Gasoline station in Parksville this spring as prices crept towards record levels in B.C. (Black Press Media)

Gasoline station in Parksville this spring as prices crept towards record levels in B.C. (Black Press Media)

VIDEO: B.C. gasoline prices higher but reason not clear, inquiry finds

B.C. Utilities Commission finds no evidence of collusion

Gasoline prices in southern B.C. run about 13 cents per litre higher than other jurisdictions, and six cents higher in the north, for reasons that a B.C. Utilities Commission panel was not able to determine.

The BCUC released its final report on B.C. gasoline and diesel prices Friday, finding that while there is small number of wholesale suppliers to B.C., the panel found no evidence of collusion between producers.

The reasons for the price gap with other parts of Canada are “unexplained,” panel chair David Morton said Friday.

The panel says the B.C. government could consider regulating retail prices, as is done in Nova Scotia, with a price set once a week and the cost of regulation added to the price as an additional tax.

Jobs, Trade and Technology Minister Bruce Ralston said the BCUC findings vindicate the sense B.C. customers have that they are being “ripped off,” with wholesale supply restricted to four major producers.

“Our government is concerned with the allocation of refined gasoline flowing into B.C., as well as the lack of transparency around how the gas price is set,” Ralston said.

Premier John Horgan called the inquiry in May after gasoline prices soared to new highs, breaking the North American record in Metro Vancouver with prices reaching $1.70 per litre. Horgan hinted at collusion between fuel producers and retailers to increase profits, rejecting suggestions that his government’s opposition to expanding the Trans Mountain pipeline adds to supply restrictions that push B.C. prices up.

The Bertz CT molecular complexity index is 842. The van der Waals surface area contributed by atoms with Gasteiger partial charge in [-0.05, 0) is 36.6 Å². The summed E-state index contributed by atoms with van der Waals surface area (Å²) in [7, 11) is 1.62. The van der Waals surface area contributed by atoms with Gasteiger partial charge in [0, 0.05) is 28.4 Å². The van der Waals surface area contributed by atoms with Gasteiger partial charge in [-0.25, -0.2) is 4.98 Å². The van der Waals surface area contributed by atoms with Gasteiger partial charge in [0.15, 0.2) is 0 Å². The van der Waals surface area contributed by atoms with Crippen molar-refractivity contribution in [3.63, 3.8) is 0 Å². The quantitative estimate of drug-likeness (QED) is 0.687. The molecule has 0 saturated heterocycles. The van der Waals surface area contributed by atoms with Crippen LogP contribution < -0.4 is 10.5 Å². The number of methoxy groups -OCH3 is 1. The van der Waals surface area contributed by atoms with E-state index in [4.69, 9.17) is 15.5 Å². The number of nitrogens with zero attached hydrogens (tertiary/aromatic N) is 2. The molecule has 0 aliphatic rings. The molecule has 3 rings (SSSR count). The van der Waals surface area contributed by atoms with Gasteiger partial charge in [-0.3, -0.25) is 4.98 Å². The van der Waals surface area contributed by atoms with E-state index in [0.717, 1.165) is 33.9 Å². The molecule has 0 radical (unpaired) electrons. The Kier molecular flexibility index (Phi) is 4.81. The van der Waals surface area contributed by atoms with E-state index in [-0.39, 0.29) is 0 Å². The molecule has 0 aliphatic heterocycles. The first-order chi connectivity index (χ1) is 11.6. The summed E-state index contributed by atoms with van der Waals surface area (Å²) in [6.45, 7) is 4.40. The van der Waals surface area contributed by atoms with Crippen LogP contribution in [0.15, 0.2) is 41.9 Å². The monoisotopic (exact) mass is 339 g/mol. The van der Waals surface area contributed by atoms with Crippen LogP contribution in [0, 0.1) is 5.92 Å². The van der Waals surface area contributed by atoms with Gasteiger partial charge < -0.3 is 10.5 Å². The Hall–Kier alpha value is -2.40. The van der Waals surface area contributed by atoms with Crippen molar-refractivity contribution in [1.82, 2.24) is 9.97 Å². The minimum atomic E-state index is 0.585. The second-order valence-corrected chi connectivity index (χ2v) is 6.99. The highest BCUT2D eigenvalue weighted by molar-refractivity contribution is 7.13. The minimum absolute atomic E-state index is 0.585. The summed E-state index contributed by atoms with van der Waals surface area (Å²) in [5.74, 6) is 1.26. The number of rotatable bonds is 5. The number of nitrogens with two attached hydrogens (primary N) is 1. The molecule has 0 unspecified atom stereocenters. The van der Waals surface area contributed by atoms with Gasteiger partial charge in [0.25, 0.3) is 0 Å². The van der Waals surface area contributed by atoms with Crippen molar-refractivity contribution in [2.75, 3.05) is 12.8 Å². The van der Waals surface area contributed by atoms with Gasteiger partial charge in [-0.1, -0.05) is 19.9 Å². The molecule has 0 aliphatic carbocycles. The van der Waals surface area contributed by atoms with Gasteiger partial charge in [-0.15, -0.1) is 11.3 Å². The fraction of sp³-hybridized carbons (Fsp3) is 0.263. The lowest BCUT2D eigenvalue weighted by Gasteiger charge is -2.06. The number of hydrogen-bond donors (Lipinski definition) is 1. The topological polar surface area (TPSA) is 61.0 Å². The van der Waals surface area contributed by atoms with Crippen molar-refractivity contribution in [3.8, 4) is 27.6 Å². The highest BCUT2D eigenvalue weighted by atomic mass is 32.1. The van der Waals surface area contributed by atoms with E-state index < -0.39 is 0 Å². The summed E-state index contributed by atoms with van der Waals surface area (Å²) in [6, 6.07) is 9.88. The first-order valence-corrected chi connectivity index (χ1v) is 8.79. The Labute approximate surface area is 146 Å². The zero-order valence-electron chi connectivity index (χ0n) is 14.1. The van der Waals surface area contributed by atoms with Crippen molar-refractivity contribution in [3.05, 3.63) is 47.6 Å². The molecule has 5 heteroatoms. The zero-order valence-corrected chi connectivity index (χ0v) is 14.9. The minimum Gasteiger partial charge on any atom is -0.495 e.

Horgan also directed that the BCUC not to consider fuel taxes for carbon emissions, transit and federal and provincial taxes, which are among the highest in Canada.

RELATED: Horgan says spike in gasoline prices is profit, not taxes

RELATED: Trans Mountain gives contractors 30 days to get ready

Representatives of gasoline suppliers appeared at the hearings, rejecting the suggestion they were orchestrating high prices and detailing the rising taxes and cost pressures on B.C. Among them was Parkland Fuels, which now runs the former Chevron refinery in Burnaby that is the last producer of gasoline and diesel in southern B.C.

“With the supply of refined products shipped via the Trans Mountain pipeline having been sharply constrained since 2015, B.C. demand has been met by ever more expensive sources of supply from as far away as California, the U.S. Midwest and the Gulf Coast,” Parkland said in its submission to the BCUC.

Parkland listed the cost increases it and other producers have faced in B.C. since 2015, including carbon tax increases, a 21 per cent increase in minimum wage, credit card costs and rising property values. B.C.’s carbon tax rose in April to $40 a tonne of carbon dioxide emissions, which translates to 8.89 cents on a litre of gasoline and 10.23 cents for a litre of more carbon-intensive diesel.

Trans Mountain’s 65-year-old line delivers refined fuels as well as crude from the Edmonton area to Burnaby refining and shipping, as well as refineries in Washington. National Energy Board statistics show that for 2018, more than half of its flow, 158,000 barrels per day, was crude exports to the U.S., with another 62,000 barrels per day directed to export via tankers filling at Westridge terminal in Burnaby. Another 47,000 went to the Burnaby refinery and 27,000 barrels per day was devoted to refined products.


@tomfletcherbc
tfletcher@blackpress.ca